Sisters of St. Joseph of CarondeletJune 18, 2019

Earth Concerns News

Harvests by Sister Marion Honors, CSJ

In mid-October, the first heavy fall frost is due in our region, bringing to a close the growing season for most plants. It is a good time to reflect on the beauty of the land and the abundance of the harvest and to realize that in these momentous times on Earth, having a garden or eating from the bounty of a local, organic garden is one of the most far-reaching choices one can make for the good of the whole Earth community. In addition to the food it gives, gardening can turn into a revelatory experience every day. I marvel at the bees coming in August to pollinate the raspberries, on time, no invitation sent, no fee paid, free. I am awestruck by the large, green tomato hornworm who hosted at least 50 white, beneficial wasp eggs on its back for weeks before it died. To be attentive, to tend the garden, is to slip one=s hand into the hand of the Creator.


From Some of Our Gardeners


Anne Tranelli

In the spring I was the recipient of six tomato plants. The area which was available to me to plant the tomatoes was quite limited. However, I squeezed in the plants and from that moment on, I visited the plants on a daily basis, watered them and even talked to them. The short-term result was quite a few delicious tomatoes! The long-term result was creating more space for at least twelve plants for next year!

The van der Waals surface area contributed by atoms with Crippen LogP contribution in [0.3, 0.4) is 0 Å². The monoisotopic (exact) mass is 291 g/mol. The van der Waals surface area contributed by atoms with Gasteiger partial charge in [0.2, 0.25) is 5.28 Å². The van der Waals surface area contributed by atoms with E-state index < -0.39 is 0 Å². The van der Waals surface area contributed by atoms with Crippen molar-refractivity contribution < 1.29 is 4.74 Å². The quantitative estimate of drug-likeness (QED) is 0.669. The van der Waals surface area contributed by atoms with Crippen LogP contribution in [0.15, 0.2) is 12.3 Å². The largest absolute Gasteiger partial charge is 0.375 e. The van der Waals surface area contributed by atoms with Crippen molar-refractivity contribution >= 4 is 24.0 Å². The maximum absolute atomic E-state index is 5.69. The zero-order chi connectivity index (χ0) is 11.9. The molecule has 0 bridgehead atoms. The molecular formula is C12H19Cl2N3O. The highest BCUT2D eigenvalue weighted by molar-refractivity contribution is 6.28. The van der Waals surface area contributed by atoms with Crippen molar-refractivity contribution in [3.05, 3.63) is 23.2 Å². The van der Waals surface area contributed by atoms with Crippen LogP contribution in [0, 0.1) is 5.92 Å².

Marcia Blair

Since I am not much of a gardener, I decided to start on a small scale with three large pots, two for tomatoes and one for parsley and basil. I was successful in making pesto sauce which I shared with others. Our dear neighbors enjoyed the tomatoes!


Clare Pelkey

This past summer, because of the propensity the resident woodchucks seemed to have for squash blossoms and bean plant leaves, I planted these plants in large pots on the tiny deck off the living room. The beans yielded several messes; the squash blossoms evaded the woodchucks, but the barely formed squash quickly succumbed to blossom end rot. The total squash harvest was one! Eight heirloom tomato plants, in four pots and two earth boxes, not only survived but yielded a rich harvest.


Rosemary Hock

It took a spot about ten feet by two feet along the fence in our yard, a little topsoil, a shovel, some elbow grease and a great deal of direct sun. I bought six big-boy tomato plants for two dollars. Since early August we have been enjoying delicious tomatoes in sandwiches and salads. The two dollars more than doubled itself in value. Try it sometime; you=ll like it!


For a summary of the Home/land Committee=s deeply prophetic ten-month offering on food, reread Lin Neil=s article in the September issue of Carondelet East and realize anew that in the food we eat ASacred Mystery embraces us in unifying love and we know Communion.@ (Acts of Chapter 2007)


Seed Catalogues to Feed Winter Garden Dreams

! Abundant Life Seeds, P.O. Box 157, Saginaw, OR 97472-0157;

! Fedco Seeds, P.O. Box 520, Waterville, ME 04903-0520;

! Johnny=s Selected Seeds, Foss Hill Road, Albion, ME 04910;


(October 2007)